34. Also known as Artificial Eutrophication.Over-nourishment of an aquatic ecosystem by nutrients such as nitrates and phosphates. In this event, the pace of eutrophication is rapidly accelerated due to human activities such as agriculture and discharge from sewage treatment plants McClain

  35. Biological Oxygen Demand McClain

  36. Also known as BOD.The amount of oxygen needed by microorganisms to decompose the organic material in a given volume of water. McClain

  37. Bioremediation McClain

  38. A method employed to clean up a hazardous waste site that uses microorganisms to break down the toxic pollutants. Genetic engineering is helping create organisms that can bioremediate. McClain

  39. Clean Water Act McClain

  40. A U.S. law that has two basic goals: Created in 1972 & amended in 1977, 1981, & 1987 To eliminate the discharge of pollutants in U.S. waterways 2. To attain water quality levels that make these waterways safe to fish and swim in. McClain

  41. Eutrophic Lake McClain

  42. A lake enriched with nutrients such as nitrates and phosphates and consequently overgrown with plants or algae (blooms); LOW dissolved oxygen (DO); fish kills result McClain

  43. Fecal Coliform McClain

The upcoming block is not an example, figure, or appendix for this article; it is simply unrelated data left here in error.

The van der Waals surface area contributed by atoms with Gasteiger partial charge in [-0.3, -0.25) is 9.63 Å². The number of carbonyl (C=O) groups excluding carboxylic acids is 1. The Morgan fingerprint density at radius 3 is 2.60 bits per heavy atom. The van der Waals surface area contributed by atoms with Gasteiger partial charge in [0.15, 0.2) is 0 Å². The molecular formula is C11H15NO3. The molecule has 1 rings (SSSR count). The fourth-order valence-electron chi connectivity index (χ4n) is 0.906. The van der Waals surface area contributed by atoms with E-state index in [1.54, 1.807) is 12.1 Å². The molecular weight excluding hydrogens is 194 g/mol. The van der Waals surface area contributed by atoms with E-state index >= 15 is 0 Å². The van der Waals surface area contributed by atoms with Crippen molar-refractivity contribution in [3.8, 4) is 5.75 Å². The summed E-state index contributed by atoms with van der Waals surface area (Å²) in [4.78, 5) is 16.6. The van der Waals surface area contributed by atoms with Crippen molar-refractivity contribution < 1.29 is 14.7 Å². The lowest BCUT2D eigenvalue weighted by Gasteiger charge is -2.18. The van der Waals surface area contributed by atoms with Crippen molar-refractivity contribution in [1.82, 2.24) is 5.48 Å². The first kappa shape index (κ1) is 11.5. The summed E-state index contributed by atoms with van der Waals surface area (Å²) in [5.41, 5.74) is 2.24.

44. Coliform bacteria generally originate in the intestines of warm-blooded animals. A test can indicate of fecalcontamination with E.coliContamination usually comes from human sewage, livestock, and pet waste (dog & bird poop are common) McClain

  45. Hypoxia McClain

  46. LOW dissolved oxygen(DO) concentrations that occur in many bodies of water when nutrients stimulate the growth of algae that subsequently die and are decomposed by oxygen-using bacteria (decomposition).Creates “dead zones” McClain

  47. Non-Point Source Pollution McClain

  48. Pollutants that enter bodies of water over large areasrather than being concentrated at a single point of entry. Example: Cars on roads leak oil as they drive around all day/everyday…rain washes oil into water systems McClain

  49. Oligotrophic Lake McClain

  50. A lake that has minimal(few) nutrients buthigh dissolved oxygen. Usually clear & often used as drinking water. Has slow growth rate & low population density. McClain